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‘Revenge of the Fed’ meets loadshedding

In Not The Daily News by 10X Investments (on Classic Business on Thursday September 22), 10X’s Head of Investments, Chris Eddy, talked to Michael Avery about rising interest rates and what that might mean for investors.

The period of monetary policy tightening we have entered, which Avery termed the ‘revenge of the Fed’, comes after a long period of “stimulatory” policy, where rates were at zero or even below. Such low rates pushed investors up the risk spectrum and into equities, which boomed in an environment that became known as ‘Tina’ (There Is No Alternative … to equities).

10X Head of Investments Chris Eddy

Now that that ‘Tina has left the building’ and there is an alternative to equities, Eddy said, the market is starting to recalibrate, which has “spurred the volatility we have seen this year”.

Higher interest rates attract capital and with the US central bank hiking rates really aggressively “we have seen lots of money flow into US, and the story of this year has been material dollar strength”. Eddy noted that often at times of economic stress emerging market currencies come under more strain, but this has not been the case this time around.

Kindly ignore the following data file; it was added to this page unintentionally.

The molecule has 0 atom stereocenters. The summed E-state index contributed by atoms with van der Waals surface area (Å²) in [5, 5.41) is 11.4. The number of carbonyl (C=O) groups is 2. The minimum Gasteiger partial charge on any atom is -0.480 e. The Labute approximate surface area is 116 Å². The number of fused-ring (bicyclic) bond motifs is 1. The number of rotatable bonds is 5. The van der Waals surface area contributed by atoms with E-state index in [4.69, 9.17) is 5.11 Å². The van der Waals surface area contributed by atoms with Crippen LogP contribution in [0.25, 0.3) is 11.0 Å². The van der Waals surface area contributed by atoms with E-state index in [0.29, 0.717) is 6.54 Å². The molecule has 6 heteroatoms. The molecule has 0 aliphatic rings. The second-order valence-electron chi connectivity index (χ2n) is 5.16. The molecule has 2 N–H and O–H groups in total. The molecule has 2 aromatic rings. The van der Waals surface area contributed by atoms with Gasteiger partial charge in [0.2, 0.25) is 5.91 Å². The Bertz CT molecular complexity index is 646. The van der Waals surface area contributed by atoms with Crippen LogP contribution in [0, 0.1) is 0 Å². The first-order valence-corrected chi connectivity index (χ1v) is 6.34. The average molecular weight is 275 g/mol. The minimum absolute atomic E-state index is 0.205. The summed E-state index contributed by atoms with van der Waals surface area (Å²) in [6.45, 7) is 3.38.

“Other developed market currencies have weakened against the dollar more than emerging markets have.”

The rand is feeling some pain (down 10%) against the mighty dollar but things are looking worse for currencies in developed markets, such the pound, which is off 17%, the euro, down 14% and the Japanese Yen, off 20%.

“That is such an important point to make,” said Avery, who noted that everyone is looking at the rand and yes, it has weakened against the dollar but, against other currencies, not that much, and “it is not just loadshedding and Eskom” causing the pain.

So it’s not all bad news. But, let’s all hope that central banks don’t tighten too aggressively and push the global economy into a recession.

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